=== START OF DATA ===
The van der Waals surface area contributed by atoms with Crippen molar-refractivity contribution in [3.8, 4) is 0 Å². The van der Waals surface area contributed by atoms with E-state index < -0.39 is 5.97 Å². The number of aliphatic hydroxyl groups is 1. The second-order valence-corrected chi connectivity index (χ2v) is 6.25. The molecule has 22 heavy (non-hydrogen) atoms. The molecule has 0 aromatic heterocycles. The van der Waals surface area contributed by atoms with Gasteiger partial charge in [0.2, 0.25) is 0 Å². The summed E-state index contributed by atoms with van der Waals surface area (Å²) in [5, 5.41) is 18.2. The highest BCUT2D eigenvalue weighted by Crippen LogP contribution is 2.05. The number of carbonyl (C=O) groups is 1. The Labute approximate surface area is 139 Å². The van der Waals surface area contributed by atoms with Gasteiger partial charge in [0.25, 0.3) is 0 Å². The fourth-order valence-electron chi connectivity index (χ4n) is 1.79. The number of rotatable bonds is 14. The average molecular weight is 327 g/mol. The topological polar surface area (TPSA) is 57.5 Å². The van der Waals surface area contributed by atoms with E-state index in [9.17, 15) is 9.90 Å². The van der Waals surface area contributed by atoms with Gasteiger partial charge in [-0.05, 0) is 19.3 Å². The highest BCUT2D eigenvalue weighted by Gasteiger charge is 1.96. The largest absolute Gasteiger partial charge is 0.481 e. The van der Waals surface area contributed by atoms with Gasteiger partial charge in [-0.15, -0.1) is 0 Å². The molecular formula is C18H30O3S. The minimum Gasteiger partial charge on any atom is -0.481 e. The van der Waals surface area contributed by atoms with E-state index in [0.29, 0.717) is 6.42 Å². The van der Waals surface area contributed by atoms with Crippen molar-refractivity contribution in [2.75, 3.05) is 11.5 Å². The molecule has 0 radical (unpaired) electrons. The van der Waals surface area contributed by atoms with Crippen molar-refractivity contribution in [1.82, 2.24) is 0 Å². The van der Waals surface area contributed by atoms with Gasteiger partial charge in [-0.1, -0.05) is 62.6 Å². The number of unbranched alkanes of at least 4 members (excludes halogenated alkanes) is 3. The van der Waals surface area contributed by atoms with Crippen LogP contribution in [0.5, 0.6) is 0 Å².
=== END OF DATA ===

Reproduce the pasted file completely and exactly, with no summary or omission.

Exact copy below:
The van der Waals surface area contributed by atoms with Crippen molar-refractivity contribution in [3.8, 4) is 0 Å². The van der Waals surface area contributed by atoms with E-state index < -0.39 is 5.97 Å². The number of aliphatic hydroxyl groups is 1. The second-order valence-corrected chi connectivity index (χ2v) is 6.25. The molecule has 22 heavy (non-hydrogen) atoms. The molecule has 0 aromatic heterocycles. The van der Waals surface area contributed by atoms with Gasteiger partial charge in [0.2, 0.25) is 0 Å². The summed E-state index contributed by atoms with van der Waals surface area (Å²) in [5, 5.41) is 18.2. The highest BCUT2D eigenvalue weighted by Crippen LogP contribution is 2.05. The number of carbonyl (C=O) groups is 1. The Labute approximate surface area is 139 Å². The van der Waals surface area contributed by atoms with Gasteiger partial charge in [0.25, 0.3) is 0 Å². The fourth-order valence-electron chi connectivity index (χ4n) is 1.79. The number of rotatable bonds is 14. The average molecular weight is 327 g/mol. The topological polar surface area (TPSA) is 57.5 Å². The van der Waals surface area contributed by atoms with E-state index in [9.17, 15) is 9.90 Å². The van der Waals surface area contributed by atoms with Gasteiger partial charge in [-0.05, 0) is 19.3 Å². The highest BCUT2D eigenvalue weighted by Gasteiger charge is 1.96. The largest absolute Gasteiger partial charge is 0.481 e. The van der Waals surface area contributed by atoms with Gasteiger partial charge in [-0.15, -0.1) is 0 Å². The molecular formula is C18H30O3S. The minimum Gasteiger partial charge on any atom is -0.481 e. The van der Waals surface area contributed by atoms with E-state index in [0.29, 0.717) is 6.42 Å². The van der Waals surface area contributed by atoms with Crippen molar-refractivity contribution in [2.75, 3.05) is 11.5 Å². The molecule has 0 radical (unpaired) electrons. The van der Waals surface area contributed by atoms with Crippen molar-refractivity contribution in [1.82, 2.24) is 0 Å². The van der Waals surface area contributed by atoms with Gasteiger partial charge in [-0.1, -0.05) is 62.6 Å². The number of unbranched alkanes of at least 4 members (excludes halogenated alkanes) is 3. The van der Waals surface area contributed by atoms with Crippen LogP contribution in [0.5, 0.6) is 0 Å².